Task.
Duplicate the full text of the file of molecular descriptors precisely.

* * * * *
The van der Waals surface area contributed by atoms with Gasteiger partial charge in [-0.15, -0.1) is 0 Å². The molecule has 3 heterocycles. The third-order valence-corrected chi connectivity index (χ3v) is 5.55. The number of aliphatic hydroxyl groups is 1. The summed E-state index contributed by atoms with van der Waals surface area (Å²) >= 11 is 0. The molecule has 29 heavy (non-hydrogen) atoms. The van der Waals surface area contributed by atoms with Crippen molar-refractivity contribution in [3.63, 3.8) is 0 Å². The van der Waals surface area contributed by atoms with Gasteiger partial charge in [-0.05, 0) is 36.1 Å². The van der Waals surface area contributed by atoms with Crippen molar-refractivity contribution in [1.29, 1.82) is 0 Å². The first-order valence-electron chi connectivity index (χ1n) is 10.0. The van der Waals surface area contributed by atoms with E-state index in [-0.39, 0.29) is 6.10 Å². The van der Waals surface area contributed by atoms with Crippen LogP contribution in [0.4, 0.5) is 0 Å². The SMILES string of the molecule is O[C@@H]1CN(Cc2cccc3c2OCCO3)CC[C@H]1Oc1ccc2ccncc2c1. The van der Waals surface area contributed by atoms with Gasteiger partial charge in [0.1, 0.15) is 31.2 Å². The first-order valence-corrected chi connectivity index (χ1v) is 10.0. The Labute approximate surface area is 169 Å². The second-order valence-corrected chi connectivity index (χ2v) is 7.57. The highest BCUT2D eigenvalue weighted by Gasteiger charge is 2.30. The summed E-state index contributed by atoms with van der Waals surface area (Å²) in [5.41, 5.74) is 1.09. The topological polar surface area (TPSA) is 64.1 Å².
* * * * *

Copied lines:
The van der Waals surface area contributed by atoms with Gasteiger partial charge in [-0.15, -0.1) is 0 Å². The molecule has 3 heterocycles. The third-order valence-corrected chi connectivity index (χ3v) is 5.55. The number of aliphatic hydroxyl groups is 1. The summed E-state index contributed by atoms with van der Waals surface area (Å²) >= 11 is 0. The molecule has 29 heavy (non-hydrogen) atoms. The van der Waals surface area contributed by atoms with Crippen molar-refractivity contribution in [3.63, 3.8) is 0 Å². The van der Waals surface area contributed by atoms with Gasteiger partial charge in [-0.05, 0) is 36.1 Å². The van der Waals surface area contributed by atoms with Crippen molar-refractivity contribution in [1.29, 1.82) is 0 Å². The first-order valence-electron chi connectivity index (χ1n) is 10.0. The van der Waals surface area contributed by atoms with E-state index in [-0.39, 0.29) is 6.10 Å². The van der Waals surface area contributed by atoms with Crippen LogP contribution in [0.4, 0.5) is 0 Å². The SMILES string of the molecule is O[C@@H]1CN(Cc2cccc3c2OCCO3)CC[C@H]1Oc1ccc2ccncc2c1. The van der Waals surface area contributed by atoms with Gasteiger partial charge in [0.1, 0.15) is 31.2 Å². The first-order valence-corrected chi connectivity index (χ1v) is 10.0. The Labute approximate surface area is 169 Å². The second-order valence-corrected chi connectivity index (χ2v) is 7.57. The highest BCUT2D eigenvalue weighted by Gasteiger charge is 2.30. The summed E-state index contributed by atoms with van der Waals surface area (Å²) in [5.41, 5.74) is 1.09. The topological polar surface area (TPSA) is 64.1 Å².